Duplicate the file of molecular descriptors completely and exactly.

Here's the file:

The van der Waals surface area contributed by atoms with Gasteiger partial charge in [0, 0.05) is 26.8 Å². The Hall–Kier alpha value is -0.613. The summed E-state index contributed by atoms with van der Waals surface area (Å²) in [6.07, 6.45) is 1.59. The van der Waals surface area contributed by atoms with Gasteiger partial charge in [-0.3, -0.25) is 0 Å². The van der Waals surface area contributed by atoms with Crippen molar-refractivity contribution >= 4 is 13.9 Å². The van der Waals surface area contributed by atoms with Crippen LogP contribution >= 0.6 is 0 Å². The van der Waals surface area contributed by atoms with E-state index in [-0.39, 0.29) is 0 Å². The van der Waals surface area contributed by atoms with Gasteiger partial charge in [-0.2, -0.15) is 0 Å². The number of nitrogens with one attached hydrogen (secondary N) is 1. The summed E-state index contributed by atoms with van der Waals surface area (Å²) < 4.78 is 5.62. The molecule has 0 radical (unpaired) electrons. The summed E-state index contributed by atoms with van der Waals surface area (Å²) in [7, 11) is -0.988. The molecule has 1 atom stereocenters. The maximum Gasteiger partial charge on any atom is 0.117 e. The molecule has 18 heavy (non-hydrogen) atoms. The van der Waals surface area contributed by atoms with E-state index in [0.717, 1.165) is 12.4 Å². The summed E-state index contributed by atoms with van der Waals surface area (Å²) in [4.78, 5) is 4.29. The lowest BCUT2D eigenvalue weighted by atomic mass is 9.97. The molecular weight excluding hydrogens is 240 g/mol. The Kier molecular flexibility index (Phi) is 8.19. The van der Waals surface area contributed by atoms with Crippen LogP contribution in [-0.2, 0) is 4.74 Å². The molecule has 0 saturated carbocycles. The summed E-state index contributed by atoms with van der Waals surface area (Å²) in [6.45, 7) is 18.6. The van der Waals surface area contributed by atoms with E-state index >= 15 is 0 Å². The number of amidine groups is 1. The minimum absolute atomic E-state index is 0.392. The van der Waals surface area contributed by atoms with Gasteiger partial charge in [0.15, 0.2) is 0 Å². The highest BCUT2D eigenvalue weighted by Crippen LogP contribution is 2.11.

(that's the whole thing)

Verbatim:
The van der Waals surface area contributed by atoms with Gasteiger partial charge in [0, 0.05) is 26.8 Å². The Hall–Kier alpha value is -0.613. The summed E-state index contributed by atoms with van der Waals surface area (Å²) in [6.07, 6.45) is 1.59. The van der Waals surface area contributed by atoms with Gasteiger partial charge in [-0.3, -0.25) is 0 Å². The van der Waals surface area contributed by atoms with Crippen molar-refractivity contribution >= 4 is 13.9 Å². The van der Waals surface area contributed by atoms with Crippen LogP contribution >= 0.6 is 0 Å². The van der Waals surface area contributed by atoms with E-state index in [-0.39, 0.29) is 0 Å². The van der Waals surface area contributed by atoms with Gasteiger partial charge in [-0.2, -0.15) is 0 Å². The number of nitrogens with one attached hydrogen (secondary N) is 1. The summed E-state index contributed by atoms with van der Waals surface area (Å²) < 4.78 is 5.62. The molecule has 0 radical (unpaired) electrons. The summed E-state index contributed by atoms with van der Waals surface area (Å²) in [7, 11) is -0.988. The molecule has 1 atom stereocenters. The maximum Gasteiger partial charge on any atom is 0.117 e. The molecule has 18 heavy (non-hydrogen) atoms. The van der Waals surface area contributed by atoms with E-state index in [0.717, 1.165) is 12.4 Å². The summed E-state index contributed by atoms with van der Waals surface area (Å²) in [4.78, 5) is 4.29. The lowest BCUT2D eigenvalue weighted by atomic mass is 9.97. The molecular weight excluding hydrogens is 240 g/mol. The Kier molecular flexibility index (Phi) is 8.19. The van der Waals surface area contributed by atoms with Crippen LogP contribution in [-0.2, 0) is 4.74 Å². The molecule has 0 saturated carbocycles. The summed E-state index contributed by atoms with van der Waals surface area (Å²) in [6.45, 7) is 18.6. The van der Waals surface area contributed by atoms with E-state index >= 15 is 0 Å². The number of amidine groups is 1. The minimum absolute atomic E-state index is 0.392. The van der Waals surface area contributed by atoms with Gasteiger partial charge in [0.15, 0.2) is 0 Å². The highest BCUT2D eigenvalue weighted by Crippen LogP contribution is 2.11.